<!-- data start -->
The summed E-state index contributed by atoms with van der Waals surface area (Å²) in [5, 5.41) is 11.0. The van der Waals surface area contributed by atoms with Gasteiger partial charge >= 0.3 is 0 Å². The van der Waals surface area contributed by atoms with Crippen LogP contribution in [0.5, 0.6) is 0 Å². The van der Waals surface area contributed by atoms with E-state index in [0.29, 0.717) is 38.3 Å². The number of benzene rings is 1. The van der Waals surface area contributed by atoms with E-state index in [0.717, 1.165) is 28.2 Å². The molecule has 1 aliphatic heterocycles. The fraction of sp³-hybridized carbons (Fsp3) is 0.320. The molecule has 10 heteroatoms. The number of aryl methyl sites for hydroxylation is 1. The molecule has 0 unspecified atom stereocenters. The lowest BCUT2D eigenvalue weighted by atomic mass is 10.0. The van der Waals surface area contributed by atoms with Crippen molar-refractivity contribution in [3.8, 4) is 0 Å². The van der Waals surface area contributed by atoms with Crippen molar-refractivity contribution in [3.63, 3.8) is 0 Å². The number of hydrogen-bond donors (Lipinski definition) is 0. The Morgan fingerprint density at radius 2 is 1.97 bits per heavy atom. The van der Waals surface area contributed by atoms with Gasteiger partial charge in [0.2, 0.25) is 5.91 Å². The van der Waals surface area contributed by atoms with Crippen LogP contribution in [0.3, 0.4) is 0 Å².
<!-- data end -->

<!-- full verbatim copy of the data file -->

The summed E-state index contributed by atoms with van der Waals surface area (Å²) in [5, 5.41) is 11.0. The van der Waals surface area contributed by atoms with Gasteiger partial charge >= 0.3 is 0 Å². The van der Waals surface area contributed by atoms with Crippen LogP contribution in [0.5, 0.6) is 0 Å². The van der Waals surface area contributed by atoms with E-state index in [0.29, 0.717) is 38.3 Å². The number of benzene rings is 1. The van der Waals surface area contributed by atoms with E-state index in [0.717, 1.165) is 28.2 Å². The molecule has 1 aliphatic heterocycles. The fraction of sp³-hybridized carbons (Fsp3) is 0.320. The molecule has 10 heteroatoms. The number of aryl methyl sites for hydroxylation is 1. The molecule has 0 unspecified atom stereocenters. The lowest BCUT2D eigenvalue weighted by atomic mass is 10.0. The van der Waals surface area contributed by atoms with Crippen molar-refractivity contribution in [3.8, 4) is 0 Å². The van der Waals surface area contributed by atoms with Crippen molar-refractivity contribution in [3.63, 3.8) is 0 Å². The number of hydrogen-bond donors (Lipinski definition) is 0. The Morgan fingerprint density at radius 2 is 1.97 bits per heavy atom. The van der Waals surface area contributed by atoms with Gasteiger partial charge in [0.2, 0.25) is 5.91 Å². The van der Waals surface area contributed by atoms with Crippen LogP contribution in [0.3, 0.4) is 0 Å².